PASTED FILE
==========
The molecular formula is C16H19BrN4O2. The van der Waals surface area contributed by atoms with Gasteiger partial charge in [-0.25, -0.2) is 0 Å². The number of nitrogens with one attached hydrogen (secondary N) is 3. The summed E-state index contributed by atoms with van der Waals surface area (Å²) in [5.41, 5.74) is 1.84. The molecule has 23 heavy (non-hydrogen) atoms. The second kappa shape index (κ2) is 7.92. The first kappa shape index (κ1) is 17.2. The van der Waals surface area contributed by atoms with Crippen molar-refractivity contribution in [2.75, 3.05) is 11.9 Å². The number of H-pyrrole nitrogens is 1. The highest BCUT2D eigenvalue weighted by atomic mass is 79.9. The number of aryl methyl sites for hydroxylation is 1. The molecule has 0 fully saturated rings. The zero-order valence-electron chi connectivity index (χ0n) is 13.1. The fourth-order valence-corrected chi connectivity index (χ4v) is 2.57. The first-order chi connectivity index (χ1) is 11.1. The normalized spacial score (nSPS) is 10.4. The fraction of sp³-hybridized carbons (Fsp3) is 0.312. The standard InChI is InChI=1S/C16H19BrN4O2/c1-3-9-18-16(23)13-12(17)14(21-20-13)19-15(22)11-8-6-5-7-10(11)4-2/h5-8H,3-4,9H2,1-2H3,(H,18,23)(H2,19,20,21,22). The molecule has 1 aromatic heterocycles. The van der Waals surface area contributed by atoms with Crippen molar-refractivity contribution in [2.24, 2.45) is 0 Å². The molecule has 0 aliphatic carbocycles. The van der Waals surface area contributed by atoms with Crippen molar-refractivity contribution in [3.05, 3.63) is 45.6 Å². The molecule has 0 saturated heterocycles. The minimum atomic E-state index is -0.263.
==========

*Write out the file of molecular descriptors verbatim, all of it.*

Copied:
The molecular formula is C16H19BrN4O2. The van der Waals surface area contributed by atoms with Gasteiger partial charge in [-0.25, -0.2) is 0 Å². The number of nitrogens with one attached hydrogen (secondary N) is 3. The summed E-state index contributed by atoms with van der Waals surface area (Å²) in [5.41, 5.74) is 1.84. The molecule has 23 heavy (non-hydrogen) atoms. The second kappa shape index (κ2) is 7.92. The first kappa shape index (κ1) is 17.2. The van der Waals surface area contributed by atoms with Crippen molar-refractivity contribution in [2.75, 3.05) is 11.9 Å². The number of H-pyrrole nitrogens is 1. The highest BCUT2D eigenvalue weighted by atomic mass is 79.9. The number of aryl methyl sites for hydroxylation is 1. The molecule has 0 fully saturated rings. The zero-order valence-electron chi connectivity index (χ0n) is 13.1. The fourth-order valence-corrected chi connectivity index (χ4v) is 2.57. The first-order chi connectivity index (χ1) is 11.1. The normalized spacial score (nSPS) is 10.4. The fraction of sp³-hybridized carbons (Fsp3) is 0.312. The standard InChI is InChI=1S/C16H19BrN4O2/c1-3-9-18-16(23)13-12(17)14(21-20-13)19-15(22)11-8-6-5-7-10(11)4-2/h5-8H,3-4,9H2,1-2H3,(H,18,23)(H2,19,20,21,22). The molecule has 1 aromatic heterocycles. The van der Waals surface area contributed by atoms with Crippen molar-refractivity contribution in [2.24, 2.45) is 0 Å². The molecule has 0 aliphatic carbocycles. The van der Waals surface area contributed by atoms with Crippen molar-refractivity contribution in [3.05, 3.63) is 45.6 Å². The molecule has 0 saturated heterocycles. The minimum atomic E-state index is -0.263.